Joan vs. Peggy
August 9, 2009
In a Wall Street Journal article today on the women writers of Mad Men there’s this:
Peggy Olson, a secretary played by Elisabeth Moss, works her way up to copywriter and eventually lands her own office and secretary but only after she becomes pregnant and gains weight. “Part of it was her becoming a guy. She was putting on a suit of armor to protect herself sexually and because of that she could begin operating as a man,” Mr. Weiner says.
One of the most interesting contrasts in the show is the one between Joan’s professional success and Peggy’s. Joan plays by the rules, she doesn’t deny her feminism in —in fact she cultivates it and flaunts it. Peggy on the otherhand is always struggling with being a woman. In the first episode (which I recently watched again) Peggy often receives criticism for the way she dresses and not because she’s being too sexual but because she’s not demonstrating that she’s a woman enough. This happens other times throughout the show. And yet, in spite of that criticism, Peggy is able to climb higher up the success ladder than Joan is because nobody thinks of Peggy as a sex symbol the way they think of Joan. Peggy doesn’t show the sexual aspects of a feminine woman like Joan or even an average looking woman and so Peggy’s other qualities and skills are easier to see.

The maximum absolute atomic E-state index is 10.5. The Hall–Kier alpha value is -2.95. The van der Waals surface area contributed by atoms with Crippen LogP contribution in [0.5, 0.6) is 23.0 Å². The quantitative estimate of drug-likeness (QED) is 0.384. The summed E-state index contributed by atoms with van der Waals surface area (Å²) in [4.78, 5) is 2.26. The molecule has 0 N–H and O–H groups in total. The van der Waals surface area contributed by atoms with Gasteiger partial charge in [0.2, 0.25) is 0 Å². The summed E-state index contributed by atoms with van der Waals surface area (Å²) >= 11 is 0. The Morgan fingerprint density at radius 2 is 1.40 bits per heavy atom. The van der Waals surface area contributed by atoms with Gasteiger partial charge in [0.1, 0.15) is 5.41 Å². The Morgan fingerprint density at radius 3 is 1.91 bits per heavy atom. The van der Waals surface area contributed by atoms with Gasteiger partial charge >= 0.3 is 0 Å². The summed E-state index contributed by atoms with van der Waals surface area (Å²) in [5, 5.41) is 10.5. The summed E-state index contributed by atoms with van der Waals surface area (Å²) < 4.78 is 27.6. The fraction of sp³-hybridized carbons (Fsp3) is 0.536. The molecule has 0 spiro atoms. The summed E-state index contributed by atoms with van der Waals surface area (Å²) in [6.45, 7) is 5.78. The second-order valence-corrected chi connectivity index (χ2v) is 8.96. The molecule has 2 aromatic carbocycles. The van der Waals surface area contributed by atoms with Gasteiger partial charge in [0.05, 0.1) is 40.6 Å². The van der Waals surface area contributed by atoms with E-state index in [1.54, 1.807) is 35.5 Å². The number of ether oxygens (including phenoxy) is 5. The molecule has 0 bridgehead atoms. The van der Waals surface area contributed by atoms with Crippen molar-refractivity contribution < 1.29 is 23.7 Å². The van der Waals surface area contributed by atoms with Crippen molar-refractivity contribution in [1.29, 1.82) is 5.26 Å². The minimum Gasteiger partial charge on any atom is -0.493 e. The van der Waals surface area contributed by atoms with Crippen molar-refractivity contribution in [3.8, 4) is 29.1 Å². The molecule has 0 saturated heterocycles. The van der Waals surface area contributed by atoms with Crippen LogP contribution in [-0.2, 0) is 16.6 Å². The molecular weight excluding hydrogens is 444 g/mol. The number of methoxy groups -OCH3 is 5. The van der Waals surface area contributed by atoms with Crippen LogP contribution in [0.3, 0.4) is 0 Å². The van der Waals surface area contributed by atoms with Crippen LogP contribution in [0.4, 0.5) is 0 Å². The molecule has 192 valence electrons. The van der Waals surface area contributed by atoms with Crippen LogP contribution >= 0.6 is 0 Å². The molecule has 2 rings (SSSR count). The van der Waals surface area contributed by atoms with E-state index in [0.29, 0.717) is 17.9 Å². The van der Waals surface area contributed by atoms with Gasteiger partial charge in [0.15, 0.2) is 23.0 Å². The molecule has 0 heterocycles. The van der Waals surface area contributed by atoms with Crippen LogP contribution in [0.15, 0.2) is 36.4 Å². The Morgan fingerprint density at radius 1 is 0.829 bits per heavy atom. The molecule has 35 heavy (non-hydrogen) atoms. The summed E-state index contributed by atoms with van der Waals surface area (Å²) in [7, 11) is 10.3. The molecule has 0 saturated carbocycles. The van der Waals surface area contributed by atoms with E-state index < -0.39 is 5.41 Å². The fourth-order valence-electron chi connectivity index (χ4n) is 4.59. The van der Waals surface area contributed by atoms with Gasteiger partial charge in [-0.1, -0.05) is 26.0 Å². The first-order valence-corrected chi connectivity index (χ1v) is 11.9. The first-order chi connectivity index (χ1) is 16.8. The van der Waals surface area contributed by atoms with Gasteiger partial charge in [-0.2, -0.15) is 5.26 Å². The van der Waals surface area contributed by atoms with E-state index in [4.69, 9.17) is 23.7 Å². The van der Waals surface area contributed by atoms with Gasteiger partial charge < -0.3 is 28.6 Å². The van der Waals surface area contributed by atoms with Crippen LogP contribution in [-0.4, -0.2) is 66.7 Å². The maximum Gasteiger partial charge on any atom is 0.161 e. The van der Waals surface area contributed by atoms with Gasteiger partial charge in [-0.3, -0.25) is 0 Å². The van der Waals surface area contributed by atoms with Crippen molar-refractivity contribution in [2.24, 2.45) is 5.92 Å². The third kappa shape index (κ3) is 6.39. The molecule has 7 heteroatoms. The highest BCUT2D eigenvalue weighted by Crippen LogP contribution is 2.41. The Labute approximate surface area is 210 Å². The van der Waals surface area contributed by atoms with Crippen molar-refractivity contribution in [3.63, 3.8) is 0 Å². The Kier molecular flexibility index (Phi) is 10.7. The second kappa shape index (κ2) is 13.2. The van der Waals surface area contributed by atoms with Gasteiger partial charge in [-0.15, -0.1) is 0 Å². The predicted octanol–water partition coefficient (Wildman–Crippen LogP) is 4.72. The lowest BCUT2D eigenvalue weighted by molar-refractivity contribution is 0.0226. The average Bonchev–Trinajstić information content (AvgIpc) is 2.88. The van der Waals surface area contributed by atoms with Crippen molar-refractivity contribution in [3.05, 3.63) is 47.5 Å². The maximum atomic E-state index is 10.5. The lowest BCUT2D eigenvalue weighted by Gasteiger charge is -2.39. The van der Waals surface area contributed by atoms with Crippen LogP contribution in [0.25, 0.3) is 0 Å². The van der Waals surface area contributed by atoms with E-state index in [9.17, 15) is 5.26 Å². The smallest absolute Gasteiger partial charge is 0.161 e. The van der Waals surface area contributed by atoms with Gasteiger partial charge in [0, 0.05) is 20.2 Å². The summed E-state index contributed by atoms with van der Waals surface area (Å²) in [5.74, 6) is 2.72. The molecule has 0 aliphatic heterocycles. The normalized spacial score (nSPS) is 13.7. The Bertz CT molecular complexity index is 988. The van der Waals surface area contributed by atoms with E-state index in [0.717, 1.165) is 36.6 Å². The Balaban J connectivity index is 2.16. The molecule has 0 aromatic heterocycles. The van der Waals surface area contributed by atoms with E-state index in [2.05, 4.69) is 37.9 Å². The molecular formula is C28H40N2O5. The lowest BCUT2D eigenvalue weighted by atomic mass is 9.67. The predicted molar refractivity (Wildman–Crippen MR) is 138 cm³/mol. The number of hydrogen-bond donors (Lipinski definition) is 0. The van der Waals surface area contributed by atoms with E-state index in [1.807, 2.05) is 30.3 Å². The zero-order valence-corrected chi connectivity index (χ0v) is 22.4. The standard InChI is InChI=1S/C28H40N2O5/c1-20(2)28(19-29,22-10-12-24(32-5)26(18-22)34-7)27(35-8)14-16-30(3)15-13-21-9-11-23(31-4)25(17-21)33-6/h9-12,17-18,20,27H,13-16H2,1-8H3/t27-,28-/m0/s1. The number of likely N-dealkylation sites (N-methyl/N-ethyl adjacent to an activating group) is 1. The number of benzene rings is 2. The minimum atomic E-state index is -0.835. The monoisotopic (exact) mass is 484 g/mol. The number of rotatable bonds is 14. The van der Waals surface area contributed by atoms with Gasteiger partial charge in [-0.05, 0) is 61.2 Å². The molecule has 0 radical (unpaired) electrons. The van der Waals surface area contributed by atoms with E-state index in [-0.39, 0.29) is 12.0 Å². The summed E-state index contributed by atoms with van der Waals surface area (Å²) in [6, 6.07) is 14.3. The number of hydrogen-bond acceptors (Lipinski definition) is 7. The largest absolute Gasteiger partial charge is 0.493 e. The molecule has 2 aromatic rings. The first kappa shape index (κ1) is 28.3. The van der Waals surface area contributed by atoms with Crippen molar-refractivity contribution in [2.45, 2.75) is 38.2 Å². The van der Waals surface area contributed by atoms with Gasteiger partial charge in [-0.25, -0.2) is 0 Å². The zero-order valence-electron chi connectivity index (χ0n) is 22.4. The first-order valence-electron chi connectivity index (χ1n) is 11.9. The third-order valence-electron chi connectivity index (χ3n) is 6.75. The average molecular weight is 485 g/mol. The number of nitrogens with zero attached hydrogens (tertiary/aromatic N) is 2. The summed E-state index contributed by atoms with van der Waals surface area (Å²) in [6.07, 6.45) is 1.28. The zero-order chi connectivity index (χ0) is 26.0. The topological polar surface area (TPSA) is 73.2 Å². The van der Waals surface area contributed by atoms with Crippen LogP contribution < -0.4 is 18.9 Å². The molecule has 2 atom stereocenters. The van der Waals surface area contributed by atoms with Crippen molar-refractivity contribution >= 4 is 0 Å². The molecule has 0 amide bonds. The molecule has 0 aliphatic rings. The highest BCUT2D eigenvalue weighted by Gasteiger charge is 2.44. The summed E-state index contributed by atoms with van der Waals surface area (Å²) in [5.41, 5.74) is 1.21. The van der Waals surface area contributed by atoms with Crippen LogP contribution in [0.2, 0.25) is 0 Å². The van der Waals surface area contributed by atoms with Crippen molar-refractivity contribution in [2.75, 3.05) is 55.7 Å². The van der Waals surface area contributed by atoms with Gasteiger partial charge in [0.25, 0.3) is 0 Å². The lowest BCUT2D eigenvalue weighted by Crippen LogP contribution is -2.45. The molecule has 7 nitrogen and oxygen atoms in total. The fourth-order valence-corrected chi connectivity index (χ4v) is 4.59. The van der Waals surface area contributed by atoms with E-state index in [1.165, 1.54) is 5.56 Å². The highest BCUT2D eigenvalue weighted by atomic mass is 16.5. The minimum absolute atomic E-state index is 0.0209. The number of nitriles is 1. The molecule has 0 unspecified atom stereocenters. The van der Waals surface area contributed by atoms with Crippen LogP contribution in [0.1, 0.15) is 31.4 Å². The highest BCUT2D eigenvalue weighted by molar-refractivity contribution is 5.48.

That’s not so for Joan who builds her own identity around her sexuality. Because of that, Joan’s entire life is limited to the parameters of what women were allowed to do at the time. Perhaps if she acted less like the ubersexy woman she might have been able (spoilers!) to get that script reading job she wanted. But I think in the process that would mean Joan would have to give up her sexual independence which she loves. It’s a tradeoff that men didn’t have to make back then —and still don’t. That can’t be said for women even today.